If the European truly want such an equal partnership, it’s quite likely that NATO itself is a leading obstacle to attaining it, given that it has come to institutionalize European subservience to American wishes. What would really bring that “partnership” about would be a new, ambitious initiative by the two powers of the EU’s “axis” – that is, France and Germany – to devote their manpower and financial resources to the building-up of a truly independent, and powerful, European military force. This would be an grand initiative on the order of the one that led to the eventual creation of the European Economic Community in the first place, back in the 1950s. And the United Kingdom’s decision whether to join it would mark that nation’s moment of truth: in Europe, or outside of it?

But that’s the only way, in General Briquemont’s estimation, for Europe to eventually be able to form that geo-strategic “pillar,” equal to the United States, that European politicians fervently claim to want. Not that he is optimistic at all that this can happen – the required imagination and resolve is most likely lacking, and it will be easier to continue to reduce defense spending and continuing to rely for security on the US, letting it call all the shots.

This sort of suggestion makes me recall why such an idea of a French-German independent military initiative has not been tried before. I think it has a lot to do with those independent military initiatives that Germany itself famously took in the first half of the twentieth century. Has so much time passed that other Europeans, victims of the Nazis, no longer get nervous at the prospect of an expanded German military, steered by nothing more than Germany’s national interest? I suspect that that is hardly the case; and I wonder whether even tying Germany to France in this project could guarantee control over the Frankenstein monster that could be created, which already raged out of control in 1914 and 1939.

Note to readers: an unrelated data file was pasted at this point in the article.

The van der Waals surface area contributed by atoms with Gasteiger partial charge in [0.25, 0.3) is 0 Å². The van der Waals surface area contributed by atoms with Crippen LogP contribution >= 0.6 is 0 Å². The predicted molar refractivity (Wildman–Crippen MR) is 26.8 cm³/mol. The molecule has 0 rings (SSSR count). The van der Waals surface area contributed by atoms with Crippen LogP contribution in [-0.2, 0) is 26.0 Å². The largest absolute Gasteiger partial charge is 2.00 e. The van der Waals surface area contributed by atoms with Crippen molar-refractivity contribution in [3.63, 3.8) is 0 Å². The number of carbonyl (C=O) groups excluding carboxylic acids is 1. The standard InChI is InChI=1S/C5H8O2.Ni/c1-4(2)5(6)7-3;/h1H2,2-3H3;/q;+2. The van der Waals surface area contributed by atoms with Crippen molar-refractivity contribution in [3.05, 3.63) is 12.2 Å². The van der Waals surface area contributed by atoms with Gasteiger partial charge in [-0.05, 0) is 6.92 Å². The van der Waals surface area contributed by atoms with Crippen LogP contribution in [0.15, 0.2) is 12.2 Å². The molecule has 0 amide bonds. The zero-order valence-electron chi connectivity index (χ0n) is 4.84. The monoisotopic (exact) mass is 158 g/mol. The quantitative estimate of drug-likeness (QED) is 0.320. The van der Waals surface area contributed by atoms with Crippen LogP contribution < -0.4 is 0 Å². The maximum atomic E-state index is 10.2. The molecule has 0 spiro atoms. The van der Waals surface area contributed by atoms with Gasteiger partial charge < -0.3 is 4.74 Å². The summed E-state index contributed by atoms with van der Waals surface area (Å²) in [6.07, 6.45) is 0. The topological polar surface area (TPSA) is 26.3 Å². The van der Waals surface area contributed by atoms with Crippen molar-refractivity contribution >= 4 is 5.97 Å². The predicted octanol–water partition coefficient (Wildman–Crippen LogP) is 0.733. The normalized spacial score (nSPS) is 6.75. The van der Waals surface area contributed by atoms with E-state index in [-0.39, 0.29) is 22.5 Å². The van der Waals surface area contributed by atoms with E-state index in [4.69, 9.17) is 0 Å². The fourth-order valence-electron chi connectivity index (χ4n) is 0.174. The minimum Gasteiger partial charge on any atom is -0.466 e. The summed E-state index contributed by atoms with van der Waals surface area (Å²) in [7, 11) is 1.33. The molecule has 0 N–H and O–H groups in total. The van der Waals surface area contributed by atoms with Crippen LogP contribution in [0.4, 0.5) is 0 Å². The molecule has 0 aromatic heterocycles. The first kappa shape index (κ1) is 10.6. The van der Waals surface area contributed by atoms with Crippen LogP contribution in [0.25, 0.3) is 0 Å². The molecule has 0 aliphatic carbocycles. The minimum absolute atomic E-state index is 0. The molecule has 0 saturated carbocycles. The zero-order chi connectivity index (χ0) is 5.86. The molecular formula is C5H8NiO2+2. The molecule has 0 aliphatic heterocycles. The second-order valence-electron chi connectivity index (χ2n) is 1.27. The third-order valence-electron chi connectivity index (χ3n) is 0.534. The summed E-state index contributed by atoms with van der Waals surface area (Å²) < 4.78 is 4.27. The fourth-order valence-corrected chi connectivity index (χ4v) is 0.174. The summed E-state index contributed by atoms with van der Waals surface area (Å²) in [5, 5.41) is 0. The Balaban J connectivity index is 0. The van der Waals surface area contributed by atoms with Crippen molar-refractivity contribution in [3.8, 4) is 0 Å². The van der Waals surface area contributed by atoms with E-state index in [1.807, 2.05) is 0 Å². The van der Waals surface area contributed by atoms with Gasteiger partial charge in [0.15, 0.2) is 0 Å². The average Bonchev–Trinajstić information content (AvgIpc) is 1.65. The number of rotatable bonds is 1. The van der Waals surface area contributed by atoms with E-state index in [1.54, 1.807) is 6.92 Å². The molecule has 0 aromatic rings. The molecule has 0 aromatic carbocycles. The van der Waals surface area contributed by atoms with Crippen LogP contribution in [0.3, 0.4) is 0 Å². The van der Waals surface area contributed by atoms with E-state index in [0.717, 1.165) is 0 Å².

I have always found the comment by Prof. David Calleo of the Johns Hopkins School of Advanced International Studies particularly apt (it is probably in his The German Problem Reconsidered (1978)): Germany’s population and economic strength mean that it not only dominates Europe but that it is, in a sense, “too big” for Europe – meaning that it is all-too-easily tempted to want to take charge, as in 1914 and 1945. Yes, further attempts are unthinkable given German anti-nationalism and Europhilia – for now, that is. Generations live and then die, and new generations are born whose attitudes can be very different. (That is of course what has by now happened with the “Nazi generation” of Germans who personally lived through the Hitler era with mostly an attitude of support of what was going on, or at best apathy.) Fortunately, as those two episodes also demonstrated (barely), Germany is also not large enough (economically, demographically) to be a world power/superpower. And naturally, the EU and NATO were formed after the last of those episodes with among their most important functions “tying Germany down” in a multi-lateral Europe.

General Briquemont’s second article in this series, La Belgique: en fait, qu’en reste-t-il?, or “Belgium: What In Fact Is Left of It?”, naturally focuses more on Belgian concerns, but it’s appropriate to mention some of the general’s points here, too. He is clearly glad that he’s a retired Belgian general; from the sounds of this piece, these days it’s no fun to be in the Belgian armed services. Convinced from his first article that the European Union’s foreign and security policy suffers from a lack of cohesion and relevance? That’s nothing compared to the problems Belgium’s foreign and security policy suffer from.